I want to pass several lines of code from a batch file to powershell.exe as -command parameter.

For example, code like this:

if ($true)
Write-Host "Result is True"
Write-Host "Result is False"

START Powershell -noexit -command "%LONG_COMMAND%"

I would like to do it without creating a PowerShell script file, only a batch file.
Is it possible?



You can add ' ^' to continue the string that you are assigning to a variable. This creates the command as a single line, so you need to use ';' between statements:

@ECHO off
if ($true) ^
{ ^
Write-Host "Result is True"; ^
Write-Host "Multiple statements must be separated by a semicolon." ^
} ^
else ^
{ ^
Write-Host "Result is False" ^

START Powershell -noexit -command %LONG_COMMAND%

If the only code you need to execute is PowerShell, you can use something like:

;@Findstr -bv ;@F "%~f0" | powershell -command - & goto:eof

if ($true){
    Write-Host "Result is True" -fore green
    Write-Host "Result is False" -fore red

Start-Sleep 5

which pipes all lines not starting with ";@F" to PowerShell.

Edit: I was able to start PowerShell in a separate window and allow cmd to exit with this:

@@ECHO off
@@setlocal EnableDelayedExpansion
@@set LF=^

@@SET command=#
@@FOR /F "tokens=*" %%i in ('Findstr -bv @@ "%~f0"') DO SET command=!command!!LF!%%i
@@START powershell -noexit -command !command! & goto:eof

if ($true){
    Write-Host "Result is True" -fore green
    Write-Host "Result is False" -fore red

Note that there must be 2 spaces after setting the 'LF' variable since we are assigning a line feed to the variable.

  • I think your second example is exactly what I was looking for. What is the significance of ;@ in a batch file? Thanks. – mcu Feb 21 '12 at 2:20
  • 1
    The @ tells cmd not to echo the line as it executes. The ; is just a parameter delimiter; , or = could also be used. It just reduces the chance that something else in file would match the string that is being filtered out. The line can start with @ and any combination of ;, = or ,. Examples: ;;@, @,, ==@,;, etc. – Rynant Feb 21 '12 at 14:39
  • This works great. There is only one MINOR disadvantage. By starting the powershell in this way, I have two processes running: powershell.exe and cmd.exe. Also, there is no powershell prompt at the window. Is it possible to "start" the powershell.exe and exit cmd.exe? – mcu Feb 21 '12 at 18:43
  • Hmm, I think in the latest example the EnableDelayedExpansion might interfere with exclamation points inside the powershell code. If I change "Result is True" to "Result is True!", the exclamation point is not displayed. Otherwise, it works beautifully. – mcu Feb 22 '12 at 2:07
  • 1
    Yeah, I didn't think about it causing a problem with the exclamation points. Jay Bazuzi has a good answer on embedding PowerShell in a batch file. I would replace join(';' with join([char]10 in his script, and you can change it to START powershell and add -noexit The script also handles arguments: stackoverflow.com/a/2611487/291709 – Rynant Feb 22 '12 at 16:10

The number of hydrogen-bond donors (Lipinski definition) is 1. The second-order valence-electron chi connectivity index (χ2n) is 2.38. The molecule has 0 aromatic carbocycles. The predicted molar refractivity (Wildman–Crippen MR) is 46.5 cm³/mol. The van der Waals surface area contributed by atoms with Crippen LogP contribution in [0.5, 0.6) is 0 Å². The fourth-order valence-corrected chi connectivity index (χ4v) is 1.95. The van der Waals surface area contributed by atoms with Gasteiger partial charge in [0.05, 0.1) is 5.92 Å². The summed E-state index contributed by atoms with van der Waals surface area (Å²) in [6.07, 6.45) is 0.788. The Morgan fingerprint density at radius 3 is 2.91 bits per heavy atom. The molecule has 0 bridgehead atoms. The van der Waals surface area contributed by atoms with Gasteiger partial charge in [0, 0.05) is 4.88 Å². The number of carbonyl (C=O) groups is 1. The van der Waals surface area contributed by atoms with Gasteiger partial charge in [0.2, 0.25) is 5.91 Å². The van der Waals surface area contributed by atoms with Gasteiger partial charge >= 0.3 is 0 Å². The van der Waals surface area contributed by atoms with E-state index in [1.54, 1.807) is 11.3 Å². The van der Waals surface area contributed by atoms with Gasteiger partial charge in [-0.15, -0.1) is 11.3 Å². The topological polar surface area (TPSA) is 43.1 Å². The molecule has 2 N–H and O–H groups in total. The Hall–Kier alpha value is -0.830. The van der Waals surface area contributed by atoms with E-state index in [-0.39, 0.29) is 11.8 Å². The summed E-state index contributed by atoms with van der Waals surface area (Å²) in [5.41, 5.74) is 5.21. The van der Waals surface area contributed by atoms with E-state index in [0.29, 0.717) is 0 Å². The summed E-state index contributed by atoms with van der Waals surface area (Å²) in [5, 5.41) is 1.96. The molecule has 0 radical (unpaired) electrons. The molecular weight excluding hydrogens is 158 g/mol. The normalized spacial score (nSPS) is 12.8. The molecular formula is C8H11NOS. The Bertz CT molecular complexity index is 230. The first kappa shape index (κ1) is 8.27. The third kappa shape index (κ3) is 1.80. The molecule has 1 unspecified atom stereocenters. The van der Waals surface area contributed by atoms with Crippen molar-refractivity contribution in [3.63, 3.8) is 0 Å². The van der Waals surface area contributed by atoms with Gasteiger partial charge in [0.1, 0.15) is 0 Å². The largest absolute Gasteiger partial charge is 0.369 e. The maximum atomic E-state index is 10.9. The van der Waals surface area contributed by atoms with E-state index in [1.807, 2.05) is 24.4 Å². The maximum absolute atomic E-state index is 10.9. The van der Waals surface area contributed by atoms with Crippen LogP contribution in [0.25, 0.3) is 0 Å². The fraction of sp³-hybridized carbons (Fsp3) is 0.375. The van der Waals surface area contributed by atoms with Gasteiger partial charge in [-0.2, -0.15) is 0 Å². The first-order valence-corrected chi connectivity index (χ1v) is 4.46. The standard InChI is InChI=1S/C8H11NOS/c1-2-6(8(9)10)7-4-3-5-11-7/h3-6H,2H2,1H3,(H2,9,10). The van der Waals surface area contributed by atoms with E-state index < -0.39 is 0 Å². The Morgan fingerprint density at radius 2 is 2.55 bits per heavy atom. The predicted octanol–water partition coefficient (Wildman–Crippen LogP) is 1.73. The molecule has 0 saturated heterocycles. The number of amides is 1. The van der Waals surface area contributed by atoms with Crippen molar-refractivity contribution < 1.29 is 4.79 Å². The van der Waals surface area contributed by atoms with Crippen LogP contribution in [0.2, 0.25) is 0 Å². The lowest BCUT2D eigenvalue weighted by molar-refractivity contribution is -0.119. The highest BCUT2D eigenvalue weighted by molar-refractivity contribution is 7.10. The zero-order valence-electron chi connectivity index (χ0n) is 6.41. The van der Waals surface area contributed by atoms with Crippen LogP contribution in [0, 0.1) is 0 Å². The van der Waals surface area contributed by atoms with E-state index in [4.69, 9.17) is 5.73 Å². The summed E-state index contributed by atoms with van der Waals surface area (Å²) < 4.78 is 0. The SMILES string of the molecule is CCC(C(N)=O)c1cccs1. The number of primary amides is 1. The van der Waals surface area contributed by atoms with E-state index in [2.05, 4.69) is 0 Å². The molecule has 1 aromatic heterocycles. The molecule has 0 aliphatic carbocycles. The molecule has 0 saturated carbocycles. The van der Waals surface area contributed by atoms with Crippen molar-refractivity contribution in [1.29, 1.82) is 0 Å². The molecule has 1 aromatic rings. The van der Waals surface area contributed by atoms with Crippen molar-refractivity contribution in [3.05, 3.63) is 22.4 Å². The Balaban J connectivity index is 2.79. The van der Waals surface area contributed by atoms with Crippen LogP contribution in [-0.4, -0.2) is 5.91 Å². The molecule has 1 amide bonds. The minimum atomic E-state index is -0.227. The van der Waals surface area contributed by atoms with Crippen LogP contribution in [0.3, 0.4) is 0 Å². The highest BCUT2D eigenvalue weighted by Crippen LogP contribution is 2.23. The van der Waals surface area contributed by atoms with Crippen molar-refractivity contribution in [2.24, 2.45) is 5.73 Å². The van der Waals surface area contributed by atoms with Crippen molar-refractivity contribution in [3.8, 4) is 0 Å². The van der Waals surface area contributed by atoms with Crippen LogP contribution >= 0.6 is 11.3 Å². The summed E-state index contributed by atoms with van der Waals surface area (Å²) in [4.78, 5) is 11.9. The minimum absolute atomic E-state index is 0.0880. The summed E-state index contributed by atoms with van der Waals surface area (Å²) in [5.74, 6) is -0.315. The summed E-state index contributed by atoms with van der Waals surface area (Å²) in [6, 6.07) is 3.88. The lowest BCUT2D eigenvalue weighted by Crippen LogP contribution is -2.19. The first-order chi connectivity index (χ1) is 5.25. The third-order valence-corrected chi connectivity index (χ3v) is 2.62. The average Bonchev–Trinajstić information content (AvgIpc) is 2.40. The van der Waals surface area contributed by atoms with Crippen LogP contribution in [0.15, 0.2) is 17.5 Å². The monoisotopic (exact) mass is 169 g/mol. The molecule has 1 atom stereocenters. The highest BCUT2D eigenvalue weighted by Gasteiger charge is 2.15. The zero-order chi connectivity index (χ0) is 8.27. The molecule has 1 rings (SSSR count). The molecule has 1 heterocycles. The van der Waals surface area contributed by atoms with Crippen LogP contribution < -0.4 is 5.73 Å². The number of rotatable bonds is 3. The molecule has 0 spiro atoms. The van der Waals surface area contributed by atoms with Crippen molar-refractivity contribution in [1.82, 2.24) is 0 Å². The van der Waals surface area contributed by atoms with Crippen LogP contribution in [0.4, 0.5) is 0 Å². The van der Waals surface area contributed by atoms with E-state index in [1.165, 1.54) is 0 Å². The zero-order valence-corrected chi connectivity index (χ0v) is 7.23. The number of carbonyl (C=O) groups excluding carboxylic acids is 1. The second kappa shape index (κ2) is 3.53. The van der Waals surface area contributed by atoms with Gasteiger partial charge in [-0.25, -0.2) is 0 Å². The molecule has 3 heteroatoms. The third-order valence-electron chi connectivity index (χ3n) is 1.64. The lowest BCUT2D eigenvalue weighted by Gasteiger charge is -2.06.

Quoting from powershell /?

# To use the -EncodedCommand parameter:
$command = 'dir "c:\program files" '
$bytes = [System.Text.Encoding]::Unicode.GetBytes($command)
$encodedCommand = [Convert]::ToBase64String($bytes)
powershell.exe -encodedCommand $encodedCommand

You can use a command that would otherwise require awkward escaping via -EncodedCommand by simply supplying a Base64-encoded string.

  • I think I misspoke. I meant: "I would like to do it without creating a PowerShell script file, only a batch file." So, how do I encode all this powershell code in a batch file? – mcu Feb 20 '12 at 18:12
  • I think you misread. See the first line of code above. The rest of the code is just quoted from the help and shows you how to create such an encoded command string. – Joey Feb 20 '12 at 18:25
  • OK, but how do I come up with that encoded string in a batch file? Thanks. – mcu Feb 20 '12 at 19:21
  • As a 1-time setup, you would run from PowerShell commandline or PS1 command something similar to the second bit of code that Joey provides. This converts the multi-line script into a single encoded string. Once you've generated that string once, from then on you can simply use the encoded version as a one-liner. This accomplishes what you're looking for, but unfortunately it obscures the intent when you look at the 1-liner. – Daniel Richnak Feb 20 '12 at 19:39
  • Yeah, the command changes. I was hoping to use this batch file as a template, so I only had to change the value of LONG_COMMAND variable and be done. I guess I could write a utility to generate that encoded string and paste it into the batch file, but it would be less clear. – mcu Feb 20 '12 at 19:54

You could use -Command - which causes ps to read it's commands from stdin. Put your commands in a file, and invoke

powershell -Command - <myCommandFile
  • This would probably work, but it still requires an extra file. I would the batch file to be self-contained. Thanks. – mcu Feb 20 '12 at 19:19
  • In that case you can just use -File which is easier. – Joey Feb 20 '12 at 19:32
  • @Joey I think running a script (as with -File) is different to running commands from security perspective, but I may be wrong, I'm not PS expert. – wmz Feb 20 '12 at 19:41
  • Hm, haven't played with execution policy in a long time. Maybe – Joey Feb 20 '12 at 19:47

The way of Joey is foolproof, but you could also use a simple multiline command in your case

The empty lines are necessary here (like in the LF sample of Rynant)

powershell -command if ($true)^


Write-Host "Result is True"^




Write-Host "Result is False"^


Here is an explanation of Long commands split over multiple lines

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